The emergence of the term “neurodiversity” and the corresponding movement in the late 1990s should be analyzed within a broad perspective. On the one hand, it belongs in the history of disability movements (Charlton 2000; Corker and French 1999; Corker and Shakespeare 2004; Davis 1995, 2002; Shapiro 1993). On the other hand, it instantiates the broad societal impact of neuroscientific knowledge and practices and the multiple pathways it takes. The neurodiversity movement is historically connected to a turn away from psychoanalysis and toward a neurobiological and genetic understanding of autism.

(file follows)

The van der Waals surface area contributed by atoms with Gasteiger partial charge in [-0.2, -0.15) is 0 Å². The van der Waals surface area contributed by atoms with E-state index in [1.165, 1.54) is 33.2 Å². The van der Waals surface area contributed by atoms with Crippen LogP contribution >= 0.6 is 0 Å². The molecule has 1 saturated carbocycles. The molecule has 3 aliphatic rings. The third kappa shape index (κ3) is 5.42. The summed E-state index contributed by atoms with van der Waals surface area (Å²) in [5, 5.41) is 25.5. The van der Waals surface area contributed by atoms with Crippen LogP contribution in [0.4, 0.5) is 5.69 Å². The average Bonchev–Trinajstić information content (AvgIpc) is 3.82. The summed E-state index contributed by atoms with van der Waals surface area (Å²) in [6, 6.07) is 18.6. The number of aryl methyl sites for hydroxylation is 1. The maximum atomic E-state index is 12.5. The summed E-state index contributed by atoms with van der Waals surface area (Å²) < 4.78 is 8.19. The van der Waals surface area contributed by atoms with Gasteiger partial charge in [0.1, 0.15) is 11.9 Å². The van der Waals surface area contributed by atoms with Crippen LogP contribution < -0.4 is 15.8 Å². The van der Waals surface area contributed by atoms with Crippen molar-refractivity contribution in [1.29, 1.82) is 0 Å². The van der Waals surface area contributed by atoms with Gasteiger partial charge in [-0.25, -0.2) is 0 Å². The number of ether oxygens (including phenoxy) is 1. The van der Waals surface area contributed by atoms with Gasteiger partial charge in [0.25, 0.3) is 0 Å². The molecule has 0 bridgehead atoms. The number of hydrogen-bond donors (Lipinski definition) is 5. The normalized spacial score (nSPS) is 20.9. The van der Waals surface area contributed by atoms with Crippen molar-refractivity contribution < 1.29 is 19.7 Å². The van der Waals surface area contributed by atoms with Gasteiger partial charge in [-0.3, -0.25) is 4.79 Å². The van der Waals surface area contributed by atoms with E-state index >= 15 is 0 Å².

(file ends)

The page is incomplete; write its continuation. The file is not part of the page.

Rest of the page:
Meet Judy Singer, a NeuroDiversity Pioneer
An Interview with the Australian Sociologist who coined the term ‘Neurodiversity’
Many of us would concur that the term Neurodiversity is representative of the fact that differences in neurology should be recognized and respected as a social category, similar to ethnicity, socioeconomic class, sexual orientation, gender, or disability. But most don’t know that Judy Singer, an Australian sociologist, first used the term Neurodiversity in her sociology honors thesis in 1996-1998 (and formally presented the paper in 1998). US writer Harvey Blume, with whom Singer corresponded with about their mutual interest in Autism, further popularized the word in a 1998 issue of The Atlantic, stating, “Neurodiversity may be every bit as crucial for the human race as biodiversity is for life in general. Who can say what form of wiring will prove best at any given moment? Cybernetics and computer culture, for example, may favor a somewhat autistic cast of mind.”